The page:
EV­ERY­THING COUNTS

Ven­tur­ing be­yond a mostly fad­dish fer­vour for nose-to-tail din­ing, to­day’s hottest chefs prove why zero-waste cook­ing is pos­i­tively sexy

T. Dining by Singapore Tatler - - Savour Feast -

In an in­dus­try no­to­ri­ous for food wastage, calls for zero waste and a re­newed zeal for sus­tain­able prac­tices have in­spired a new gen­er­a­tion of the is­land’s most tal­ented and in­vested culi­nary stars to get cre­ative. Be­sides com­post­ing un­used veg­etable trim­mings, in­de­pen­dent restau­rants like Morsels at Dempsey con­tin­u­ously work to re­duce waste and car­bon foot­print by sourc­ing lo­cally and grow­ing what lit­tle they can. “We grow some of the herbs and micro greens we use; af­ter we trim them, I try to con­tinue grow­ing them and so far, we’ve been suc­cess­ful with rock chives and red vein sor­rel,” shares chef-owner Pet­rina Loh, who cham­pi­ons zero waste and sus­tain­abil­ity af­ter hav­ing lived in San Fran­cisco for seven years. “I’ve even re­planted kangkong and Chi­nese cel­ery.” For use as ed­i­ble gar­nishes or to add tex­ture to a dish, Loh also makes crisps with fish skins—which she lightly salts then de­hy­drates at 65 de­grees C—and left­over tomatoes. The lat­ter is tomato scrap that has been passed through a chi­nois to make gaz­pa­cho. She mixes it with tapi­oca flour (a ra­tio of 4:1) and dries it.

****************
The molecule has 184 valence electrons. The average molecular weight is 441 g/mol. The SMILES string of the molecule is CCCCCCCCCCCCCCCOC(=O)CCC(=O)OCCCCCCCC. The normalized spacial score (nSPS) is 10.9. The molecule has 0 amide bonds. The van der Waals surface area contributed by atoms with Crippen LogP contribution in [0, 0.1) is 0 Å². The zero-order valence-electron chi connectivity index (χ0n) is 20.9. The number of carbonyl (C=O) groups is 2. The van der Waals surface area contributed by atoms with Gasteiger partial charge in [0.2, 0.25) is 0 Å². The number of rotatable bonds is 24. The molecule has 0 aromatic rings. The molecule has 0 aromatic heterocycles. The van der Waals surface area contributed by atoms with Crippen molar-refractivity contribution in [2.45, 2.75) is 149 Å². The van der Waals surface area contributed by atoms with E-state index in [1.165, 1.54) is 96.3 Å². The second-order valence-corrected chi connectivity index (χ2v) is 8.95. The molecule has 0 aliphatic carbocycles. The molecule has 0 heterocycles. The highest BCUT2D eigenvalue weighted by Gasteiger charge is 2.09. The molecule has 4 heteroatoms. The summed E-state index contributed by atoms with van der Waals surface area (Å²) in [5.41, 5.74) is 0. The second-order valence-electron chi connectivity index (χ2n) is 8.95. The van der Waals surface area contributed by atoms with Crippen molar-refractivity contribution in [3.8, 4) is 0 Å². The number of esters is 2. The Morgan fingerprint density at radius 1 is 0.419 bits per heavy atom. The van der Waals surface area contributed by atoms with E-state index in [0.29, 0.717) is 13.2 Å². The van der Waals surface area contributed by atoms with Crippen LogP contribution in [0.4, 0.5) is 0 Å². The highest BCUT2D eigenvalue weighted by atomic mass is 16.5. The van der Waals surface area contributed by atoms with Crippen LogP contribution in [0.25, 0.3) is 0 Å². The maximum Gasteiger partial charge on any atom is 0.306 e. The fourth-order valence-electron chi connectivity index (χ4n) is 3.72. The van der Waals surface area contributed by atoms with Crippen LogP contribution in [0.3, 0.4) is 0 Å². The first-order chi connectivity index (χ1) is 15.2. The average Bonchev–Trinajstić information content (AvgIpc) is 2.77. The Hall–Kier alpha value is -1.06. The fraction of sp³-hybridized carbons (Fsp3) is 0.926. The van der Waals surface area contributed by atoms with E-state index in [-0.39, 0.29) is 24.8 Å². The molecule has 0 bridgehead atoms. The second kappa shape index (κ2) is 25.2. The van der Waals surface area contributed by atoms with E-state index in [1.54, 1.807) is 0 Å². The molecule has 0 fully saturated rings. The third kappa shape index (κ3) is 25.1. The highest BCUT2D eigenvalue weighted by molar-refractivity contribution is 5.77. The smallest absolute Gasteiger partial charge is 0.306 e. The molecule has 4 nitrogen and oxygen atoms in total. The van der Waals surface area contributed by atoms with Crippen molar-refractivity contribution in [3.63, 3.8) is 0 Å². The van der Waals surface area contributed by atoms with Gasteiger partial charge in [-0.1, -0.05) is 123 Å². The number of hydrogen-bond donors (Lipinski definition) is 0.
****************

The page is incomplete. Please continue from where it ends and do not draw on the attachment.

An­other way to get the most out of a prized veg­etable can be found in the kitchen of Si­cil­ian restau­rant Gat­topardo, where chef-owner Lino Sauro pairs shav­ings of sea­sonal white as­para­gus with tagli­atelle, which he ex­plains re­sem­bles the said pasta, in a sim­ple dish sea­soned with gar­lic.

While there are still fine din­ing es­tab­lish­ments that in­sist on only se­lected cuts like chicken wings to make a more flavour­ful stock, there are oth­ers who turn to shells of pricey crus­taceans or cooked bones for added umami and deeper flavours. Chef Sauro, for ex­am­ple, uses the heads of the Si­cil­ian red prawns to make a car­bonara cream sauce by com­bin­ing them with olive oil, but­ter and onion. “Red prawns are great to work with as they’re a very ver­sa­tile in­gre­di­ent and don’t have an overly fishy taste,” he adds.

Even poul­try as small as a pi­geon from Brit­tany has much to give. Bones are used to make an ac­com­pa­ny­ing sauce, while the heart and liver goes into the mak­ing of a par­fait. Suf­fice it to say, chefs like Rishi Naleen­dra of Miche­lin-starred Cheek By Jowl make no bones about be­ing more in­tu­itive in find­ing new ways to make the most of an in­gre­di­ent. It has led him to a new way of us­ing the bones of the mack­erel—not to flavour a stock but as a crust for a dish of cured mack­erel fil­let. He cures the bones of the fish, then roast them to make a crum­ble that is used to coat the fish.

Call it in­ge­nious, we think it’s sim­ply gor­geous.

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